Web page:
Academy of Hair Design Adopts Rwandan Tradition
Umuganda translates as ‘coming together in common purpose to achieve an outcome’. In Rwandan culture, this means members of the community call upon their family, friends, and neighbors to help complete a challenging task. The last Saturday of each month the entire country closes down in the morning so that an individual from each family can complete an act of community service. Such a strong focus on community involvement inspires Rwandan people to carry out community projects more than once a month. As a resut, Umuganda has a whopping 91.3% participation rate. It’s no surprise that Rwandan people are dedicated to improving their community and coming together for a larger purpose.
At Academy of Hair Design, we found this dedication to community inspiring. Can you imagine if this practice was adopted in the United States? Just think about every person from ages 18-65 participating in a few hours of community service; the impact would be incredible. Of course, the community would benefit immensely, but the sense of togetherness we feel would be life-changing. Simply knowing that once a month you get to be a part of a country-wide movement is exhilarating.
In 2013, Academy of Hair Design sponsored the creation of the Dream Beauty Academy in Kigali, Rwanda, Africa. During that trip, our owners and staff first learned of Umuganda. The team was struck by this beautiful tradition and knew immediately this practice needed to be a part of their campus culture. Each year at locations in both Springfield, Missouri and Austin, Texas the students and educators disperse into the community and do what they can to give back.
Read below to see how each school impacted their community.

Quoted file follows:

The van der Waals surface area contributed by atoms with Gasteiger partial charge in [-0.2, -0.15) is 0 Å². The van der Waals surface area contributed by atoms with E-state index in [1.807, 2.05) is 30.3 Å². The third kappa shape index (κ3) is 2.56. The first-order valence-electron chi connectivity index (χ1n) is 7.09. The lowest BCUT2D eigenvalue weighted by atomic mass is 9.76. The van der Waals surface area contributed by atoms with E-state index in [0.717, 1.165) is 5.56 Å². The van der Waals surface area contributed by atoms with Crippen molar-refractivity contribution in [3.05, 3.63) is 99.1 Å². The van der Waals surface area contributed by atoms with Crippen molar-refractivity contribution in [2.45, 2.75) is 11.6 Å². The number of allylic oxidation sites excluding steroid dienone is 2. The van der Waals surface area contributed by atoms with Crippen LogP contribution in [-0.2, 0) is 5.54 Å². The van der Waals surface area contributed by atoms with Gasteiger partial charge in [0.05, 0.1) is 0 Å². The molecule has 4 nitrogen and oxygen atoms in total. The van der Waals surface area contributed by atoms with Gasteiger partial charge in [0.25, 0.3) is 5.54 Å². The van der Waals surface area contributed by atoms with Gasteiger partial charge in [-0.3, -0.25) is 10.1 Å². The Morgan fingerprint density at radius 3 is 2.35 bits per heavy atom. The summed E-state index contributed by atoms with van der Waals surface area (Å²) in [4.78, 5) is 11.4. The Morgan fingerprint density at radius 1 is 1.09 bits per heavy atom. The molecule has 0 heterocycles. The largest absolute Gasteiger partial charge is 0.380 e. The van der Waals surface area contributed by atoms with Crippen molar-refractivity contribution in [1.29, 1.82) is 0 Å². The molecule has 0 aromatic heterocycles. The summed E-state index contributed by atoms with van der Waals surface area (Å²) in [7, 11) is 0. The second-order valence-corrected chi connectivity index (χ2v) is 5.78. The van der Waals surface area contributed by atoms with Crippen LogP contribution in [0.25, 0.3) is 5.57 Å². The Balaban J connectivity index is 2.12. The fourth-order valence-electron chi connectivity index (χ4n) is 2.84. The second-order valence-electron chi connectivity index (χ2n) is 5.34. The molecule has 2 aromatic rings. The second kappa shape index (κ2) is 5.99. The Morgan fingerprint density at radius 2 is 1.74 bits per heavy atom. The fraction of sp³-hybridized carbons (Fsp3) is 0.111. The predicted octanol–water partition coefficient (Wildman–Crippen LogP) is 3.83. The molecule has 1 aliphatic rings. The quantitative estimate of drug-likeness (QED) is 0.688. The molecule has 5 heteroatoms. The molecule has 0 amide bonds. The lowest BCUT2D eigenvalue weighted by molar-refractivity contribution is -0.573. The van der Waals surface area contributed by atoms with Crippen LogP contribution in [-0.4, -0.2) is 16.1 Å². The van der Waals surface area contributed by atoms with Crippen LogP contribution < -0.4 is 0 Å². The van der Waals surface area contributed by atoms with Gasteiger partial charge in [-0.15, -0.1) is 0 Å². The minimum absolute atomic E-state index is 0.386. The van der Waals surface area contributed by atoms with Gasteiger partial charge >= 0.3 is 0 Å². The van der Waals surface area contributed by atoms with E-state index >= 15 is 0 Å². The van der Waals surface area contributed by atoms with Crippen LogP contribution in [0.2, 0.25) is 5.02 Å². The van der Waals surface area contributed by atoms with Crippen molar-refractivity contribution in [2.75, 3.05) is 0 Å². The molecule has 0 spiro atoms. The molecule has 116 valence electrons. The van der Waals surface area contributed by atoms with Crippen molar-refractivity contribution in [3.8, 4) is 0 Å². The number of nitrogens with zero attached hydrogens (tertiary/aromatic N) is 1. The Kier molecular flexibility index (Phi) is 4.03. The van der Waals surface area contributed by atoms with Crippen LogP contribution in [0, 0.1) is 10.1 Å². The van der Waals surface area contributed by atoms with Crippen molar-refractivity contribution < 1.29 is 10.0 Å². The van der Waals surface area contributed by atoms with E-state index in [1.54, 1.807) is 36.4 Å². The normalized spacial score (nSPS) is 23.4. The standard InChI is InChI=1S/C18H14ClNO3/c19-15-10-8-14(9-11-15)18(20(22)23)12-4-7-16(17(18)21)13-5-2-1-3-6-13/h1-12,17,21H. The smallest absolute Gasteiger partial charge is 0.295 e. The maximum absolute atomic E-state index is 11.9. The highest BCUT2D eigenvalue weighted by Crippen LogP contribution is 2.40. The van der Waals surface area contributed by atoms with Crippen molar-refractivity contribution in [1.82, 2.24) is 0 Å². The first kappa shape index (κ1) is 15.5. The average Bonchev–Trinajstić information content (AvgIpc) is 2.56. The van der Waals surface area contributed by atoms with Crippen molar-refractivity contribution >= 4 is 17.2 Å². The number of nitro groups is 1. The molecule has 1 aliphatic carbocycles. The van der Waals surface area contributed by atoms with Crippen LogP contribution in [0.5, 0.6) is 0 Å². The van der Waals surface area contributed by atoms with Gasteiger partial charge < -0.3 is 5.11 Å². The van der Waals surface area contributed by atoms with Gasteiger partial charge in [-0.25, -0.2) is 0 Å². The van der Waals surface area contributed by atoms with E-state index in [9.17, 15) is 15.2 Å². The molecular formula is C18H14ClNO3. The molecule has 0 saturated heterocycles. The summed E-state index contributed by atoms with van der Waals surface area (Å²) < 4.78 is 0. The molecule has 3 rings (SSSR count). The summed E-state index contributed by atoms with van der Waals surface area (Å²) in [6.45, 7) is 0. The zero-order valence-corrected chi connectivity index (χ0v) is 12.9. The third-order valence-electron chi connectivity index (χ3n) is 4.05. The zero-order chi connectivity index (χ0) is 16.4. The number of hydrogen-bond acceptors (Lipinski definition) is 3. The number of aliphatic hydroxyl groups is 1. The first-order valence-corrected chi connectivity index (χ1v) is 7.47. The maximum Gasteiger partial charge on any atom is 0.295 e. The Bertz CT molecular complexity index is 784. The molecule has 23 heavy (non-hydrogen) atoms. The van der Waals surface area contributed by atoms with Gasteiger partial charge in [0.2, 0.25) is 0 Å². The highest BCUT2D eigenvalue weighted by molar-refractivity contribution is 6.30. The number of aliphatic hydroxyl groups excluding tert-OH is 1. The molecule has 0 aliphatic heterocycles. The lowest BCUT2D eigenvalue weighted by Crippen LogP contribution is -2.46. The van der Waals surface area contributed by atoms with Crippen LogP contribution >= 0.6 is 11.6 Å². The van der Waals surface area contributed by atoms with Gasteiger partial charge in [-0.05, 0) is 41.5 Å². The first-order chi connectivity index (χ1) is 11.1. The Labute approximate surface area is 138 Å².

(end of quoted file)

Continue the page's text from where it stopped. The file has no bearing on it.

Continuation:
In Springfield, this included the Gardens, the Ozarks Food Harvest, the Dream Center, Quail Creek, Maples Nursing Home, and Harmony House. Students from all programs offered up their skills. All throughout the community, we offered haircuts, styles, manicures, and makeup applications. Making our neighbors feel beautiful and confident in their own skin is invaluable.
Another group of students packaged enough food to provide over 6,000 Thanksgiving meals. Not only did students perform acts of service, they built relationships. In my own experience with volunteering, it is these relationships that have the strongest impacts. While the haircut might only last a few weeks, the personal connection and the feeling of togetherness can last a lifetime.
In Austin, the team worked in the Community First Village, SafePlace, Lifeworks, and Foundation Communities. Offering beauty and barbering services to those in need helps them to feel whole, to feel like they are a part of a community. When you do have regular access to these services, it’s easy to overlook the importance of having control over your image.
Each year we see success, both in literal accomplishment and the phenomenal effect of spreading positivity throughout the community. We hope that by beginning this tradition with our students, we can influence them to continue to live a life of service even after graduation.
Now that you know how we celebrate Umuganda, what do you think? Do you see the benefit of a national day of giving? Do you know how to give back? I would love to know your thoughts! You can reach me at firstname.lastname@example.org.
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